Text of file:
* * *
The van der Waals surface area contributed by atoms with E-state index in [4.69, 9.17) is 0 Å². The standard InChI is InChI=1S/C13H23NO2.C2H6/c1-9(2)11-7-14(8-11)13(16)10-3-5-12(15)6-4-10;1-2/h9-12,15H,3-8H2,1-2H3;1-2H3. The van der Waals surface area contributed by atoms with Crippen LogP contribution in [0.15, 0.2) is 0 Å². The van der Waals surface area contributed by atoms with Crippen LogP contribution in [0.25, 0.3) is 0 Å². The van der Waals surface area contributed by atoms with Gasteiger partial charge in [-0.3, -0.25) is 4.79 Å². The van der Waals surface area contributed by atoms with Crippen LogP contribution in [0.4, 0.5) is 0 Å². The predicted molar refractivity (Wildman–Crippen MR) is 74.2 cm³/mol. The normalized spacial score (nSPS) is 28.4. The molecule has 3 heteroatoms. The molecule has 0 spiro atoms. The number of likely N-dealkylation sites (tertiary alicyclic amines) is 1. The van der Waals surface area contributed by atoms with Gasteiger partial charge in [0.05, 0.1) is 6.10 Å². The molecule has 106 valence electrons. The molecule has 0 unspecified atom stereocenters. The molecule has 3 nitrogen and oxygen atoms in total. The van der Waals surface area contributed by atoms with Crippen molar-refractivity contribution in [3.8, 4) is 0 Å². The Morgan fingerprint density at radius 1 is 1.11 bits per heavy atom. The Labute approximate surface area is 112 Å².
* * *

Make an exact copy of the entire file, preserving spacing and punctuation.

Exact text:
The van der Waals surface area contributed by atoms with E-state index in [4.69, 9.17) is 0 Å². The standard InChI is InChI=1S/C13H23NO2.C2H6/c1-9(2)11-7-14(8-11)13(16)10-3-5-12(15)6-4-10;1-2/h9-12,15H,3-8H2,1-2H3;1-2H3. The van der Waals surface area contributed by atoms with Crippen LogP contribution in [0.15, 0.2) is 0 Å². The van der Waals surface area contributed by atoms with Crippen LogP contribution in [0.25, 0.3) is 0 Å². The van der Waals surface area contributed by atoms with Gasteiger partial charge in [-0.3, -0.25) is 4.79 Å². The van der Waals surface area contributed by atoms with Crippen LogP contribution in [0.4, 0.5) is 0 Å². The predicted molar refractivity (Wildman–Crippen MR) is 74.2 cm³/mol. The normalized spacial score (nSPS) is 28.4. The molecule has 3 heteroatoms. The molecule has 0 spiro atoms. The number of likely N-dealkylation sites (tertiary alicyclic amines) is 1. The van der Waals surface area contributed by atoms with Gasteiger partial charge in [0.05, 0.1) is 6.10 Å². The molecule has 106 valence electrons. The molecule has 0 unspecified atom stereocenters. The molecule has 3 nitrogen and oxygen atoms in total. The van der Waals surface area contributed by atoms with Crippen molar-refractivity contribution in [3.8, 4) is 0 Å². The Morgan fingerprint density at radius 1 is 1.11 bits per heavy atom. The Labute approximate surface area is 112 Å².